Is it enough?

Many assume that a degree can open a trove of employment offers. That may have been true a long time ago, but the trove’s lock has seen many changes through the years, and it will require more than a degree to unlock those benefits.

Valuable skills and competencies that are highly sought after may not be taught or covered extensively at your faculty or discipline. Soft skills are also often left uncultivated given that tertiary studies entail an emphasis on academia. While some curriculums have attempted to include opportunities to pick up these skills, they are merely the tip of the iceberg and are often inadequate.

Opportunity Cost

A bachelor’s degree in Singapore typically requires an investment of two to four years of undergraduate studies. For full-time courses, the coursework can be overwhelmingly time-consuming, and students may not have the luxury of exploring professional options outside of academia.

As such, there is a subtle opportunity cost that many do not consider. These two to four years could have been better spent on meaningful professional growth and exploration, providing opportunities for one to expand his or her portfolio while earning an income instead of dozing off at a lecture hall.

It isn’t cheap

These points notwithstanding, university fees are exorbitant. Even with subsidies, a typical four-year degree can set you back by a base sum of S$32,000. This is not inclusive of hostel and accommodation fees, textbooks and compulsory overseas exchange programmes. Some students are forced to take up a bank or study loan to finance their studies, and will have to pay interest rates that can be accumulative. This is also under the assumption that the student chooses to study at a local institute, for overseas studies can potentially be two to three times more expensive. 

In retrospect, it is rather ironic that in order to have a chance at financial security, you will have to compromise it first. University studies can be an incredibly costly venture that may not be as rewarding as one would hope.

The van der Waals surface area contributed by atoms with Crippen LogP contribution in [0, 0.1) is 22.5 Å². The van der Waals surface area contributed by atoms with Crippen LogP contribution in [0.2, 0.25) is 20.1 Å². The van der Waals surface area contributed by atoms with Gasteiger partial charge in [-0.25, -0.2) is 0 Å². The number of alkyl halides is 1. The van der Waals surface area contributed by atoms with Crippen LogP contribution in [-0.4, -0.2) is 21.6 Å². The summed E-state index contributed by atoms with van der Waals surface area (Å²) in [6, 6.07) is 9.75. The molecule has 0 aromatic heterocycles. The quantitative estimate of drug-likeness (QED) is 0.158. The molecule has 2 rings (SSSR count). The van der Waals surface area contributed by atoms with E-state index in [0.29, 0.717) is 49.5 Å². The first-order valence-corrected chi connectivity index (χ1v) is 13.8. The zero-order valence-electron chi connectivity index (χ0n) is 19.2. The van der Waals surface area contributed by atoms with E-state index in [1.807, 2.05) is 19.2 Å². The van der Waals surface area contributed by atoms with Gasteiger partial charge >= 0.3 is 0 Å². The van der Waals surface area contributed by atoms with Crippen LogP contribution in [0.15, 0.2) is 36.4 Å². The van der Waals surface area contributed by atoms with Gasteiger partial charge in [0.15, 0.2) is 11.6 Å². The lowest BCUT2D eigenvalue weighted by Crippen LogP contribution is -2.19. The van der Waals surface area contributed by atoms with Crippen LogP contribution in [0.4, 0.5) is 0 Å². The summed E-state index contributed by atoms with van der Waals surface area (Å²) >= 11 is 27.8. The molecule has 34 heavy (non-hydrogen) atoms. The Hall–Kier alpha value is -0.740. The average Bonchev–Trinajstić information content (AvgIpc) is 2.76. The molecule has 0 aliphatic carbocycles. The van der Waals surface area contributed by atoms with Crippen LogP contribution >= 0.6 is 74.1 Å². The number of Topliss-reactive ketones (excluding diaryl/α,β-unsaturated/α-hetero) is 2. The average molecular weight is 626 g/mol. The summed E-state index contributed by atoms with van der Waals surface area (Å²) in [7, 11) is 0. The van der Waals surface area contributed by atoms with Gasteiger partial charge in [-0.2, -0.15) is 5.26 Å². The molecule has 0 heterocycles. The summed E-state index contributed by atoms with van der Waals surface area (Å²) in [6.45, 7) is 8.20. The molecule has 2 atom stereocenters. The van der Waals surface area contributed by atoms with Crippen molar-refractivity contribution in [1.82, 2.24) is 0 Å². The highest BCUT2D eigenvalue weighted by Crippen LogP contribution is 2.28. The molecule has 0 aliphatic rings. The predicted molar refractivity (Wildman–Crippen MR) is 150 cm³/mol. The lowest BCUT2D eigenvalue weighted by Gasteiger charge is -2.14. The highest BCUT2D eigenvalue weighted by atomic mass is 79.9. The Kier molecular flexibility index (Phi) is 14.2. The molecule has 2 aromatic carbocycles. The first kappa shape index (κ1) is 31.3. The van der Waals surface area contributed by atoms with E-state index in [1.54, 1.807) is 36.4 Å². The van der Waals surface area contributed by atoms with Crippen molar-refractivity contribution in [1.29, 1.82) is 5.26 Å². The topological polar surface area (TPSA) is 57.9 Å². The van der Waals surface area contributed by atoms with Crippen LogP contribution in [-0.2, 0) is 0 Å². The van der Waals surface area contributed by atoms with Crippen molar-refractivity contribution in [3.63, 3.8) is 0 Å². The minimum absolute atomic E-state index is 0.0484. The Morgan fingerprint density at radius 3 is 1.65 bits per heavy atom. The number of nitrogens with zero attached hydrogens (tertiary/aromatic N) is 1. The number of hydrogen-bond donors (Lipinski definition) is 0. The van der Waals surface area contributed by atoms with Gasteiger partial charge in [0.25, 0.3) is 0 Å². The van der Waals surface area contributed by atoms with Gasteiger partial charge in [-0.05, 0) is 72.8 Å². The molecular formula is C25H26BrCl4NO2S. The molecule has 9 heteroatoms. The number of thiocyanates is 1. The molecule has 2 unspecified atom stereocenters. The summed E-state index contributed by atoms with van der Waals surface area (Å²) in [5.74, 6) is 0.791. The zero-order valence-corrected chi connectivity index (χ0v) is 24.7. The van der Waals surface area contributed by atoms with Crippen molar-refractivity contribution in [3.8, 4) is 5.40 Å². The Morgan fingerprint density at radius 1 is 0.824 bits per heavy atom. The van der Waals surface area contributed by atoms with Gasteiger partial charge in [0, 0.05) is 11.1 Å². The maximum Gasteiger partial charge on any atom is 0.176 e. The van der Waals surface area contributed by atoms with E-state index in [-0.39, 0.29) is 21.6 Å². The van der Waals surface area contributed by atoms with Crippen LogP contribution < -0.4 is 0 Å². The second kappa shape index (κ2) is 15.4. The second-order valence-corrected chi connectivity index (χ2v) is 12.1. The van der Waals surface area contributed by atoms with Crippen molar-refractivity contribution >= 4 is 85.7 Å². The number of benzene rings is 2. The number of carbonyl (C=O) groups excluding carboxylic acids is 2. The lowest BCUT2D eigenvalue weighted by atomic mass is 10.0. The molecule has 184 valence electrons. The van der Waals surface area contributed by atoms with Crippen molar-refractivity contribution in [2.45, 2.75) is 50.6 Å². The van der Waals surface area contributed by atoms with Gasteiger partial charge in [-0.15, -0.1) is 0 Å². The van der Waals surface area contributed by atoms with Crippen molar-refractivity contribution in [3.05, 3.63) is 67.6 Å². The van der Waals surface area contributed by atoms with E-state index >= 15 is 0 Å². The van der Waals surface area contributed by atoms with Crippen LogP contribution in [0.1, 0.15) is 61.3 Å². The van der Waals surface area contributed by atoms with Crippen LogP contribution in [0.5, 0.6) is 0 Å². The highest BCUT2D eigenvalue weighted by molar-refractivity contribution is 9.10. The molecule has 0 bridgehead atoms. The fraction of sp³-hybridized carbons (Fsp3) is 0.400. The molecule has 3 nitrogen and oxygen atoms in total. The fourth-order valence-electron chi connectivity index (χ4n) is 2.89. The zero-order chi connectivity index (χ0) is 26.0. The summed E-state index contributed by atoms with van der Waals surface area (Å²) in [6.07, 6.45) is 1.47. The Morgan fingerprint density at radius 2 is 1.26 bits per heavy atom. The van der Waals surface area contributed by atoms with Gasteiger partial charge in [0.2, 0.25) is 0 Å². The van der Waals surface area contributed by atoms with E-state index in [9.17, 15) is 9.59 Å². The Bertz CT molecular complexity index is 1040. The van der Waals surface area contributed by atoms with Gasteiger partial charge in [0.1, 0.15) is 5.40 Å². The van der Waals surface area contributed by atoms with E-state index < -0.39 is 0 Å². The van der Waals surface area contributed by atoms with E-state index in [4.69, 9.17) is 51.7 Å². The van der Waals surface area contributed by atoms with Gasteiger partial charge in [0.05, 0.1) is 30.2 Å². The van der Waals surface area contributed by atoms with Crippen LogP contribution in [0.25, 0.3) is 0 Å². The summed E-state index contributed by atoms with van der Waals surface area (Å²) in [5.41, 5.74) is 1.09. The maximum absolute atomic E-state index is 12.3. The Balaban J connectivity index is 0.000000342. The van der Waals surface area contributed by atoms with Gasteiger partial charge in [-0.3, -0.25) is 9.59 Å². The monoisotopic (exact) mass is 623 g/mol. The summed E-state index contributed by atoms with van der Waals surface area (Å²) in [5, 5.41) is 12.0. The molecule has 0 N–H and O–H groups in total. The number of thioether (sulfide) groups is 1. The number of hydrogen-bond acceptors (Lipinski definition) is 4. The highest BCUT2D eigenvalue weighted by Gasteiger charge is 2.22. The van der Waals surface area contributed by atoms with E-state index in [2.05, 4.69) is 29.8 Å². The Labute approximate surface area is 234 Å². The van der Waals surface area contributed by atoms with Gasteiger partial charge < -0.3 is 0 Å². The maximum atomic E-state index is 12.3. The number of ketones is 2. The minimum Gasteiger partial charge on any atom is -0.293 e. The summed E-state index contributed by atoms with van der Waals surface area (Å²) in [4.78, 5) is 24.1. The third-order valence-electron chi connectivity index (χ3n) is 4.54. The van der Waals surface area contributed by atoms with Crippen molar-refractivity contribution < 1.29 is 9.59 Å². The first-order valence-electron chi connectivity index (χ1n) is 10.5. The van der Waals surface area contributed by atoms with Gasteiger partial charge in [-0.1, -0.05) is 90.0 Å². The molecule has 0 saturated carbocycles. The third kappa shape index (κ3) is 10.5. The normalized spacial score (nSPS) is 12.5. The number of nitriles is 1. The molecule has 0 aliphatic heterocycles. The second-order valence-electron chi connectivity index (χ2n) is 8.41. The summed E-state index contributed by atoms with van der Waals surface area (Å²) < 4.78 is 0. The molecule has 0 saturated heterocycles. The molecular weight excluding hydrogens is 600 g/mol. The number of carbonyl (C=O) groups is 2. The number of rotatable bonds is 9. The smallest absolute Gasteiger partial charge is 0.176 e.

A golden ticket, or a crutch?

Given the current climate, it is understandable that many are more risk-averse. A university degree is seemingly the ‘safer’ option in the pursuit of financial stability. However, past promises that are associated with degrees are no longer relevant in our current landscape, and the attainment of a degree is a financial risk of its own.

There are other pathways one can explore in the attainment of financial stability, which includes proper money management, extensive career planning and financial literacy. Do not limit yourself to the conventional route that was determined by outdated notions. With that said, a degree can still be an invaluable tool in your pursuit of career and financial success, albeit being supplementary in nature. It is just no longer the golden ticket many assume it to be.

Read these next:
The Real Cost: How Much Does Higher Education Really Cost In Singapore
Millennials Have Spoken: These Are The Worst Money Worries This Year in 2020
The Top 5 Financial Trends For Singapore in 2022
The Fundamentals Of Financial Readiness Is It Worth Furthering Your Education?

Sean loves all things that is food (except bitter gourd — the bane of all cuisines). However, he loves his wallet too. As such, he has set himself on a quest to find deliciously cheap food while exploring opportunities to grow his wallet; just so that he can get more food. A vicious cycle really.